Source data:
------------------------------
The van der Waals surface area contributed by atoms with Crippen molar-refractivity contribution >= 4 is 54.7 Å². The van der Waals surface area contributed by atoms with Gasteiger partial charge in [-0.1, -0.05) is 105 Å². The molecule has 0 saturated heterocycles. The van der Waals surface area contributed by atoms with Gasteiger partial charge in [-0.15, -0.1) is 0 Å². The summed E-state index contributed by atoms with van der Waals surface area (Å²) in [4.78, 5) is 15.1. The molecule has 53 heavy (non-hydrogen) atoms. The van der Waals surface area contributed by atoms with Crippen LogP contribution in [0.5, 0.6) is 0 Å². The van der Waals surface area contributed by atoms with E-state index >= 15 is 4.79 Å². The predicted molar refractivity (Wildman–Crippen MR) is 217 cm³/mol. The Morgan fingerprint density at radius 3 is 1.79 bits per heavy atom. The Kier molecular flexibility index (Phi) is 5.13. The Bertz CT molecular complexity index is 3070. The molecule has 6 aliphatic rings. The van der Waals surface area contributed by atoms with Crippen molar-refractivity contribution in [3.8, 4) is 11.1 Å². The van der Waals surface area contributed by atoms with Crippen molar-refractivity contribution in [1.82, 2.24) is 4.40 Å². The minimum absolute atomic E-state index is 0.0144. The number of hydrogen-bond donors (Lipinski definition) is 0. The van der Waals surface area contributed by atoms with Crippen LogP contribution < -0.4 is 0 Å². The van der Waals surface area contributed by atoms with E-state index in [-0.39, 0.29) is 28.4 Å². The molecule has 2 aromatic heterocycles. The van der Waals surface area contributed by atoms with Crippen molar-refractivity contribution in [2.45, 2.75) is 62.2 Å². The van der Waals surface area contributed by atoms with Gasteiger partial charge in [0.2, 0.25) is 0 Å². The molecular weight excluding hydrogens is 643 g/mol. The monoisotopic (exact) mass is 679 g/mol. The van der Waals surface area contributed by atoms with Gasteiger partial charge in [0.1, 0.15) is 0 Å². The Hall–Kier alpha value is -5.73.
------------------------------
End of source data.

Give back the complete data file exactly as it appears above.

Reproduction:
The van der Waals surface area contributed by atoms with Crippen molar-refractivity contribution >= 4 is 54.7 Å². The van der Waals surface area contributed by atoms with Gasteiger partial charge in [-0.1, -0.05) is 105 Å². The molecule has 0 saturated heterocycles. The van der Waals surface area contributed by atoms with Gasteiger partial charge in [-0.15, -0.1) is 0 Å². The summed E-state index contributed by atoms with van der Waals surface area (Å²) in [4.78, 5) is 15.1. The molecule has 53 heavy (non-hydrogen) atoms. The van der Waals surface area contributed by atoms with Crippen LogP contribution in [0.5, 0.6) is 0 Å². The van der Waals surface area contributed by atoms with E-state index >= 15 is 4.79 Å². The predicted molar refractivity (Wildman–Crippen MR) is 217 cm³/mol. The Morgan fingerprint density at radius 3 is 1.79 bits per heavy atom. The Kier molecular flexibility index (Phi) is 5.13. The Bertz CT molecular complexity index is 3070. The molecule has 6 aliphatic rings. The van der Waals surface area contributed by atoms with Crippen molar-refractivity contribution in [3.8, 4) is 11.1 Å². The van der Waals surface area contributed by atoms with Crippen molar-refractivity contribution in [1.82, 2.24) is 4.40 Å². The minimum absolute atomic E-state index is 0.0144. The number of hydrogen-bond donors (Lipinski definition) is 0. The van der Waals surface area contributed by atoms with Crippen LogP contribution < -0.4 is 0 Å². The van der Waals surface area contributed by atoms with E-state index in [-0.39, 0.29) is 28.4 Å². The molecule has 2 aromatic heterocycles. The van der Waals surface area contributed by atoms with Crippen molar-refractivity contribution in [2.45, 2.75) is 62.2 Å². The van der Waals surface area contributed by atoms with Gasteiger partial charge in [0.2, 0.25) is 0 Å². The molecular weight excluding hydrogens is 643 g/mol. The monoisotopic (exact) mass is 679 g/mol. The van der Waals surface area contributed by atoms with Gasteiger partial charge in [0.1, 0.15) is 0 Å². The Hall–Kier alpha value is -5.73.